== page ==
This article is sponsored by Criteo Retail Media.
Ecommerce was on the rise long before COVID-19 upended the traditional brick-and-mortar retail experience. Even as shopping restrictions loosen in some parts of the country, many retailers and brands have watched online shopping behaviors continue to accelerate.
According to an August report from McKinsey, most consumers expect to continue making purchases online even after COVID-19 subsides – across many categories, from footwear, to consumer electronics, to household supplies and more. For traditional in-person shopping categories such as over-the-counter medicine, groceries and personal care products, expected growth in online shoppers exceeds 35%.
It’s clear that more purchases are shifting to e-commerce, and also that more e-commerce is happening outside of Amazon. In fact, in the first half of 2020, more than 10 million new guests shopped Target.com. In response to these massive shifts in consumer behavior, brands are adapting their marketing strategies, and leaning into Retail Media to reach shoppers with relevant ads on the sites and apps of their trusted retail partners.
Need #1: Connecting media to sales
For some time, brands have been shifting marketing dollars to Retail Media due to the benefits of increased transparency and granular measurement. Retail Media enables brands to tap into retailers' rich first-party data and measure true return on ad spend. In other words, with Retail Media, brands and agencies can address every part of the shopper journey in a way that is consistently accountable to sales results.
"While media budgets face heightened scrutiny due to an expectation that marketers in 2020 should be able to prove business impact, closed-loop measurement is no longer a nice-to-have. It’s a necessity,” says David Peterson, Vice President, Sales at Roundel. “What separates the best solutions in the marketplace from other versions of closed-loop measurement is how media partners tie data back to actual purchases, including in-store and online.”
Until recently, many brands were investing just a slice of the marketing budget into ecommerce. Oftentimes, these dollars came from physical retail trade or shopper marketing budgets, which now increasingly need to be reallocated to online channels out of necessity. Some brands have also carved off some digital dollars for Amazon, but the rest of retail hasn’t been considered by the CMO. Now, there’s a notion of digital shopper marketing across retailers, and it’s getting C-level attention at brands.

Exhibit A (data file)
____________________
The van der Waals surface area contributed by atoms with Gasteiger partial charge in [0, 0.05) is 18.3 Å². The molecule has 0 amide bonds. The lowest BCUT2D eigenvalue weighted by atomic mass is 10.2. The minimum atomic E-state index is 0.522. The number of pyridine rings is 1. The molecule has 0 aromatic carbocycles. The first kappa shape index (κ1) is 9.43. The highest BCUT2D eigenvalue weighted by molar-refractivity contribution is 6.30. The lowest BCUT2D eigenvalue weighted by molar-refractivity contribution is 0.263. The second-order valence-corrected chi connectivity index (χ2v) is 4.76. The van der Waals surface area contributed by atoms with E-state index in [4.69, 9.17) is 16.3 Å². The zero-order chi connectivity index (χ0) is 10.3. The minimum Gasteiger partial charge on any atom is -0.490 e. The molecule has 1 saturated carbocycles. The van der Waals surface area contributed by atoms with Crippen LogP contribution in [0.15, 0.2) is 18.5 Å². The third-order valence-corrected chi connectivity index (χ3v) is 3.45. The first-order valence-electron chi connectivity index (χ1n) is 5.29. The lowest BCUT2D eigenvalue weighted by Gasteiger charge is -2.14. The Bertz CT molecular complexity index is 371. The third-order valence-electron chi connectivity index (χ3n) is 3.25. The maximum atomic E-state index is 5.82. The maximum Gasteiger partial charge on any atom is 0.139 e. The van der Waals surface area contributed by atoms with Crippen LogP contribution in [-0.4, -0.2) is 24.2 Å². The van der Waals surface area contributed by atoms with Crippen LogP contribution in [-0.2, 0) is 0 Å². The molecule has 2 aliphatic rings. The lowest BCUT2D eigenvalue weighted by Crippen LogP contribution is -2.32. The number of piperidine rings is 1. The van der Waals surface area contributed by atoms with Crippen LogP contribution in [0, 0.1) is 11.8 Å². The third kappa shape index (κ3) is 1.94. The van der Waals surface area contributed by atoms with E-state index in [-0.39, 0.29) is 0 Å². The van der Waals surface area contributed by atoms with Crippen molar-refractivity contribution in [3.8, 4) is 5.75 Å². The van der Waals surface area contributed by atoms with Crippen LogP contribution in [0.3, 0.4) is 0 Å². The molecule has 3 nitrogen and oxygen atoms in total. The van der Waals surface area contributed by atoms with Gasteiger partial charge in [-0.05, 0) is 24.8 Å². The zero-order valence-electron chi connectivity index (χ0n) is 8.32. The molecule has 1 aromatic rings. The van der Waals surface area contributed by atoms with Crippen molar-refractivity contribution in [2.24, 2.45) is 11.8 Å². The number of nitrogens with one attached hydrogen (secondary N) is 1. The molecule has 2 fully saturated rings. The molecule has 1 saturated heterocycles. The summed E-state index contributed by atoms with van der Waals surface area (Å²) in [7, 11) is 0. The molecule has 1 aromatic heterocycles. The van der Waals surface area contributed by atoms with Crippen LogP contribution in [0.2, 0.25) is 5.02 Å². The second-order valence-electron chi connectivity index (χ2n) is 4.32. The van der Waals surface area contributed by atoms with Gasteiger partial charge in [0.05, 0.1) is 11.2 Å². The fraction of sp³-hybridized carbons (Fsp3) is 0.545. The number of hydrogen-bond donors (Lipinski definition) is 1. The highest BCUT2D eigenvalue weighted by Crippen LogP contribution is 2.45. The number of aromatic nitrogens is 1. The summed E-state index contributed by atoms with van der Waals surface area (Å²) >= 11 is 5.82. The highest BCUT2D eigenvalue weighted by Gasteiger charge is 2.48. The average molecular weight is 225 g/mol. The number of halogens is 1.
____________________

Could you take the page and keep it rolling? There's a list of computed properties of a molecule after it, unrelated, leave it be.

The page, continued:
Need #2: Self-service capabilities and features
As brands invest more and more into the Retail Media channel, they also expect to have the same capabilities that they have in the rest of digital media ecosystem. This means that as a foundation, brands want enterprise grade self-service tools, and the ability to grant agency partners access to manage and optimize campaigns on their behalf.
“Earlier this year, we launched our Retail Media Platform, providing strong and powerful self-service tools that are always available to retailer, brand and agency customers to create and manage campaigns,” said Geoffroy Martin, GM growth portfolio, Criteo Retail Media. “But some of our customers voiced the desire to leverage tools they know and trust today, to manage campaigns on Amazon or Walmart, or even search and social campaigns. The idea behind our API partner ecosystem, for brands and agencies, is to allow them to leverage those platforms proven in their capability to drive success in Retail Media and ecommerce.”
According to Nich Weinheimer, ecommerce general manager at Kenshoo, this API partner ecosystem represents a critical first step to increasing adoption as Retail Media finds its footing. “Retailers want more demand for their high-margin advertising businesses. But it can’t be one player or demand provider that enables them to maximize scale. It needs to be an open ecosystem.”
Need #3: Efficiency and flexibility
Every retailer and brand relationship is unique. From a Retail Media perspective, each retailer can choose to offer certain ad formats, placements and audience targeting options. But brands want standardized ad specs and workflows to increase efficiency, as well as normalized metrics to understand performance across all of their retail partners.
Brand marketers who are used to buying other forms of media are also looking for flexibility and control in the Retail Media environment. There will always be use cases where brands are trying to drive a single retailer outcome or trying to spend a certain budget with a designated retailer. There are other use cases where brands may be required to spend budget across retailers, or where they are looking to leverage AI to optimize for performance across retailers. In the current climate, brands may also want to make campaign adjustments based on product shortages, shipping delays and other uncertainties impacting the shopper experience.
Getting in early
There is undoubtedly an advantage to being an early adopter. Even large brands, who have historically been conservative, want to be early adopters in Retail Media because they have seen smaller competitors build businesses from scratch by aggressively using platforms such as Amazon Sponsored Products. It becomes much more difficult to gain share and protect it once a space has been penetrated by all your competitors.
While Retail Media is still on Day One, the objectives from both a retailer and brand perspective are now clear. Now, it is incumbent on this ecosystem to continue to evolve to help retailers take advantage of this enormous opportunity, and to allow marketers the ability to customize their experience as needed to manage Retail Media campaigns successfully.